Isles of Scilly care home 'is good but can improve'
The only care home on the Isles of Scilly has been ordered to make improvements after a surprise inspection.
Independent watchdogs the Care Quality Commission (CQC), visited Park House on the island of St Mary's.
While they said that, overall, the standards at the council-owned home were good and people were treated with care and respect, improvements could be made.
The report said inspectors spoke to six people, although not all were able to give their views because of illness.
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It said two were very complimentary: "One person who used the service told us 'the staff are very good and always very polite and kind to me'.
"Another person said 'it is paradise here and I am very lucky to be here as everything is top class'."
It added that interactions between staff and people who lived at Park House were conducted in a polite, friendly and respectful manner.
"The atmosphere in the home was warm and homely," it said.
However, the inspectors identified issues which they said needed to be addressed.
"People did not consistently experience support that met their needs as there were limited activities available in the home, particularly for people who required dementia care.
"The care and treatment provided to people met their needs, but staff did not receive full guidance or instruction in people's own care plans."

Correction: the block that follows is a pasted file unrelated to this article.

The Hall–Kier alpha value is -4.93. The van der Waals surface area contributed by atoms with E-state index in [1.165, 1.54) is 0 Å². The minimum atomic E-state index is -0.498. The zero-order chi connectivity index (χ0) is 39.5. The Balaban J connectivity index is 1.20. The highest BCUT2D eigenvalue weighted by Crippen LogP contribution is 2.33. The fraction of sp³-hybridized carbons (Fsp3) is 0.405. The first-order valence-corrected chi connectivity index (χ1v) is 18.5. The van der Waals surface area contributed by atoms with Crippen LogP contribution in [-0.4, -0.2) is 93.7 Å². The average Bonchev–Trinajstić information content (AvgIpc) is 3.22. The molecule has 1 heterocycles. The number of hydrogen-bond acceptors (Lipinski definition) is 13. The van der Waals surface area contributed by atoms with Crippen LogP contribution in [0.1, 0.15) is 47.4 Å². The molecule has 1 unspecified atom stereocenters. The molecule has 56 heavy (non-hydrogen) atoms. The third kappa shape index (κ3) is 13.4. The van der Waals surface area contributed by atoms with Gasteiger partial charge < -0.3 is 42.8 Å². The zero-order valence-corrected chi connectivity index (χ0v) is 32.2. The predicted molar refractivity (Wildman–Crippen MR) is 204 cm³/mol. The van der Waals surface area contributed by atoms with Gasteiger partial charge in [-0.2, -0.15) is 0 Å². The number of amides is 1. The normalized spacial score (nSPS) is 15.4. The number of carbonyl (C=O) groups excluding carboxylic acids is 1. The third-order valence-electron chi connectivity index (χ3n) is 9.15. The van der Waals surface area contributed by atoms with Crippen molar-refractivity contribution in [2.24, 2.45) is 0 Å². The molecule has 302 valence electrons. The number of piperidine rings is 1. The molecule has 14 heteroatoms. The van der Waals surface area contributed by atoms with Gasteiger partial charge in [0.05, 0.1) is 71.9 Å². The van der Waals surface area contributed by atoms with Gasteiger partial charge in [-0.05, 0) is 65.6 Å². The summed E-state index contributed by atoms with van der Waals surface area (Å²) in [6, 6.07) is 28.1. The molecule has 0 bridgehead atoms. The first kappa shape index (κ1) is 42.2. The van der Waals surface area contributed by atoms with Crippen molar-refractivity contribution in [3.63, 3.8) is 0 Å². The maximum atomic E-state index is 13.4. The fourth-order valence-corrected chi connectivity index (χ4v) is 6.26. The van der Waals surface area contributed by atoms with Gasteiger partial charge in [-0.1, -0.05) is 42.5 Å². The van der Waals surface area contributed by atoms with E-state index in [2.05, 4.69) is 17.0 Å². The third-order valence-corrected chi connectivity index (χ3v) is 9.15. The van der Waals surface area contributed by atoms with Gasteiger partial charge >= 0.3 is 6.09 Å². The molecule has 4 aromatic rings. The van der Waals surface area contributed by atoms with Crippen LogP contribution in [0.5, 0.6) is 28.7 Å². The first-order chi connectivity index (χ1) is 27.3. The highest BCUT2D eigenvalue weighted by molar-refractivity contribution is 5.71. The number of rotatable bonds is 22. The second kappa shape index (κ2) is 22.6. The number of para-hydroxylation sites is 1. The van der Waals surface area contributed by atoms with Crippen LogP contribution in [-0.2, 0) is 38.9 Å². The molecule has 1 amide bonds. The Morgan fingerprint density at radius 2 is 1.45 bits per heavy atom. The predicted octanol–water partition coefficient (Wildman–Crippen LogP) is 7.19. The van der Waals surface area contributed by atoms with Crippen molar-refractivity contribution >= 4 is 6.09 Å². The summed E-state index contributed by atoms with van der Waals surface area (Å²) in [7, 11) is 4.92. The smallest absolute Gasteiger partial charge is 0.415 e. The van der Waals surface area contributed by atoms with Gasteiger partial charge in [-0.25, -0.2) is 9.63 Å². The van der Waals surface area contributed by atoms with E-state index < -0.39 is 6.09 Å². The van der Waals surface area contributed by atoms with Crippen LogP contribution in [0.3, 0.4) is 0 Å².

The inspectors said staff were not provided with sufficient training, policies or procedures to ensure that people who used the services were protected from abuse.
Records were also not available to demonstrate that an effective recruitment procedure was in place to ensure that people's needs were met safely by appropriate staff.
The chairman of community services at the Council of the Isles of Scilly, Richard McCarthy, said it was good to hear the positive comments from residents.
"This sort of feedback is a joy to hear and I'm glad that residents feel well looked after. Staff generally do an excellent job of maintaining a happy and homely atmosphere."
He said improvement plans, such as more activities for people suffering from dementia, were being put together.
Penny Penn-Howard, director of community services, said that during the CQC's unannounced visit, HR records were not available because the manager was on holiday and some documents were under lock and key.
"We feel confident that the HR records are in good order as this has been a focus for all departments recently," she said.
"This report clearly shows a need for improvement and I am glad to see that steps are being taken to address areas of weakness," said Mr McCarthy.
"However it does need to be stressed, as the CQC inspectors do, that the fundamentals of what the council provides at Park House are truly appreciated by the residents."